- Earlier and more frequent cancer screening than people at average risk, sometimes with specific tests
- Use of medications to reduce the risk of cancer (called chemoprevention)
- Risk-reducing surgery when the risk level is sufficiently high
If you have been recently diagnosed with cancer, genetic testing may also provide information for your treatment planning.
What to expect
Genetic counseling is a comprehensive process of risk assessment, management, and support for individuals and families concerned about their risk of developing cancer. During your initial session, you will meet one-on-one with a certified genetic counselor for approximately 45 minutes to one hour. If you choose to have testing, you will have a follow-up session as well.
The genetic counseling process includes:
- A detailed family history and personal risk factor assessment
- Options for genetic testing
- Collection of your saliva or blood sample if you opt for genetic testing
- Interpretation of genetic test results
- Individualized recommendations for cancer screening and options for risk reduction
- Information for your relatives’ consideration of genetic testing and risk for cancer
- Guidance and support for decision making throughout the genetic counseling process, including any necessary referrals
- A detailed individual summary letter for you and your referring doctor
Things to consider
Our genetic counselors help you consider several factors when deciding whether to undergo genetic testing for cancer risk:
- Impact: Most people who get genetic testing cope very well with the results. You may be relieved and feel good about taking actions to protect your health and become more informed. But sometimes, coping with genetic test results can be challenging. Our genetic counselors provide information and support resources to help meet your individual needs.
- Family: Obtaining information for family members is often a key reason for choosing to have genetic testing. However, some relationships can be strained by prospects of testing and by the results—not everyone wants to know this type of information.
- Uncertainty: Sometimes, genetic testing fails to provide a definitive answer about cancer risk.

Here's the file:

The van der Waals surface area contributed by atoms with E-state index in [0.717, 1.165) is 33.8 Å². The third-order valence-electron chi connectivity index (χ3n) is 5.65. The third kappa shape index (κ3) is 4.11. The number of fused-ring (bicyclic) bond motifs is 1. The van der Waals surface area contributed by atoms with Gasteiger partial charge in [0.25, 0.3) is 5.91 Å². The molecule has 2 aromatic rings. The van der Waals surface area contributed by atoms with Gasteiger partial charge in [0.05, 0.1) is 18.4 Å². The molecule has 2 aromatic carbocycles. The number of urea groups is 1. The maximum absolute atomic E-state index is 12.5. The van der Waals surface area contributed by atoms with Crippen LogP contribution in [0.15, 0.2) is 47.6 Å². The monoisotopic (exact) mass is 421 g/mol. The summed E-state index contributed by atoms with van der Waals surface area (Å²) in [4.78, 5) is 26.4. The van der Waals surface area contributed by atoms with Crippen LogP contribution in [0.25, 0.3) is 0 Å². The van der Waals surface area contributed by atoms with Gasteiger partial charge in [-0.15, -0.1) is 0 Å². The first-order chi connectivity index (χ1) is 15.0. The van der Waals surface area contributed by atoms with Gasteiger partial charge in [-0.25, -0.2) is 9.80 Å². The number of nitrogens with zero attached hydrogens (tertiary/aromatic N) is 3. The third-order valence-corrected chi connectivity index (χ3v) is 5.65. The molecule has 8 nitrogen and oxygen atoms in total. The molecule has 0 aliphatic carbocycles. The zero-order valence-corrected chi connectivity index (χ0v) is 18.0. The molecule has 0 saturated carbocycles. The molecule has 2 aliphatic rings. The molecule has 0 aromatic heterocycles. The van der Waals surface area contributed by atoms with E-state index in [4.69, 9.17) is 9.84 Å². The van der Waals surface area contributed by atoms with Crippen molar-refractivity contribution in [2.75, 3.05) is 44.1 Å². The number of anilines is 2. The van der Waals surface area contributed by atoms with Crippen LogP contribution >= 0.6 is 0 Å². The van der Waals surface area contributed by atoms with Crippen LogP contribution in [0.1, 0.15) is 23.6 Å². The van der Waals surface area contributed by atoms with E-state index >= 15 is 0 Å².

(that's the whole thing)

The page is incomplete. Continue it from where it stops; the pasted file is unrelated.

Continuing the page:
- This can happen when extensive testing is pursued and no mutation is found. This test result does not always rule out hereditary risks for cancer.
- Sometimes a gene change is found and the cancer risks associated with it are unclear. We help you understand what this means and provide guidance on managing your risk of cancer based on your personal risk factors.
- Timing: The length of time to receive results varies depending on the type of test and the lab used. Sometimes results take several weeks to obtain.
- Cost: Genetic testing costs vary depending on what tests are ordered, what lab is used, and your insurance coverage. This information will be discussed with you before testing is ordered. Most patients with a clinical indication for testing pay little or nothing out of pocket, however.
- Genetic Discrimination: The federal Affordable Care Act and the Genetic Information Nondiscrimination Act (GINA), as well as some state laws, provide many protections against employers and health insurers treating people differently based on genetic information. Some types of insurance, such as life insurance, are not addressed by these laws.
If you choose to be tested, our genetic counselors will help you thoroughly understand the results, their meaning, and their implications for you and your family.
- We will give you a detailed written report summarizing your genetic counseling session, the interpretation of any genetic testing results, the recommendations for your medical management, and implications for your relatives.
- We will also make specific referrals for medical and other follow-ups if needed.
Who should consider genetic counseling and testing for hereditary cancer risk?
Genetic counseling is available to all individuals with a personal or family history of cancer who want to learn about their risks, genetic testing options, and cancer screening and risk-reduction options.
You should consider genetic counseling and testing if you have a personal and/or family history of: